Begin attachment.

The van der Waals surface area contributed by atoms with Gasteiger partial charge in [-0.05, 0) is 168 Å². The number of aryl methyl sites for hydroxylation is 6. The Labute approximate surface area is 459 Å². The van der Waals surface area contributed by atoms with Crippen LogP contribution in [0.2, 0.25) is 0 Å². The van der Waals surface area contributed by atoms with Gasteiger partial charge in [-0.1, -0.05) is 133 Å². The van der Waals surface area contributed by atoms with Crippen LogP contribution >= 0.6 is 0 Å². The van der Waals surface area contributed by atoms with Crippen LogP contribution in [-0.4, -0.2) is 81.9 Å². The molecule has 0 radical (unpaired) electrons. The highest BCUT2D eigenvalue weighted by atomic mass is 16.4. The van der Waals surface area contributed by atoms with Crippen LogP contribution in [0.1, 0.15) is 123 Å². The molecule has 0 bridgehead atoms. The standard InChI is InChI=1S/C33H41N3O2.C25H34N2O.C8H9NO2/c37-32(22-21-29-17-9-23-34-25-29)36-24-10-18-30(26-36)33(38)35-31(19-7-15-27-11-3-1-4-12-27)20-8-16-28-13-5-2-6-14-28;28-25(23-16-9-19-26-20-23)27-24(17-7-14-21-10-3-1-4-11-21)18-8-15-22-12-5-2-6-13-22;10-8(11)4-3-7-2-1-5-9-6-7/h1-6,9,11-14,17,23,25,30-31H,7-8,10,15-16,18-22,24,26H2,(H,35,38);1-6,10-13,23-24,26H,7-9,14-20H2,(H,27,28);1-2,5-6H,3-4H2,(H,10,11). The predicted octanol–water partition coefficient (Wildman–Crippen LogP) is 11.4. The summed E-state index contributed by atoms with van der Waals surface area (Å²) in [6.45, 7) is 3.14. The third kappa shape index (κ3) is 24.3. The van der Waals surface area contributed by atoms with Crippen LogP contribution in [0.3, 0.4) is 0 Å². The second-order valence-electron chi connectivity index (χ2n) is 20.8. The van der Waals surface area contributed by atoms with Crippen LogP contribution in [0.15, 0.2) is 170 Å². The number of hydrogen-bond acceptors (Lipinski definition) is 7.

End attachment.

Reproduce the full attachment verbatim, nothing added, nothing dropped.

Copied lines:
The van der Waals surface area contributed by atoms with Gasteiger partial charge in [-0.05, 0) is 168 Å². The number of aryl methyl sites for hydroxylation is 6. The Labute approximate surface area is 459 Å². The van der Waals surface area contributed by atoms with Crippen LogP contribution in [0.2, 0.25) is 0 Å². The van der Waals surface area contributed by atoms with Gasteiger partial charge in [-0.1, -0.05) is 133 Å². The van der Waals surface area contributed by atoms with Crippen LogP contribution >= 0.6 is 0 Å². The van der Waals surface area contributed by atoms with Crippen LogP contribution in [-0.4, -0.2) is 81.9 Å². The molecule has 0 radical (unpaired) electrons. The highest BCUT2D eigenvalue weighted by atomic mass is 16.4. The van der Waals surface area contributed by atoms with Crippen LogP contribution in [0.1, 0.15) is 123 Å². The molecule has 0 bridgehead atoms. The standard InChI is InChI=1S/C33H41N3O2.C25H34N2O.C8H9NO2/c37-32(22-21-29-17-9-23-34-25-29)36-24-10-18-30(26-36)33(38)35-31(19-7-15-27-11-3-1-4-12-27)20-8-16-28-13-5-2-6-14-28;28-25(23-16-9-19-26-20-23)27-24(17-7-14-21-10-3-1-4-11-21)18-8-15-22-12-5-2-6-13-22;10-8(11)4-3-7-2-1-5-9-6-7/h1-6,9,11-14,17,23,25,30-31H,7-8,10,15-16,18-22,24,26H2,(H,35,38);1-6,10-13,23-24,26H,7-9,14-20H2,(H,27,28);1-2,5-6H,3-4H2,(H,10,11). The predicted octanol–water partition coefficient (Wildman–Crippen LogP) is 11.4. The summed E-state index contributed by atoms with van der Waals surface area (Å²) in [6.45, 7) is 3.14. The third kappa shape index (κ3) is 24.3. The van der Waals surface area contributed by atoms with Crippen LogP contribution in [0.3, 0.4) is 0 Å². The second-order valence-electron chi connectivity index (χ2n) is 20.8. The van der Waals surface area contributed by atoms with Crippen LogP contribution in [0.15, 0.2) is 170 Å². The number of hydrogen-bond acceptors (Lipinski definition) is 7.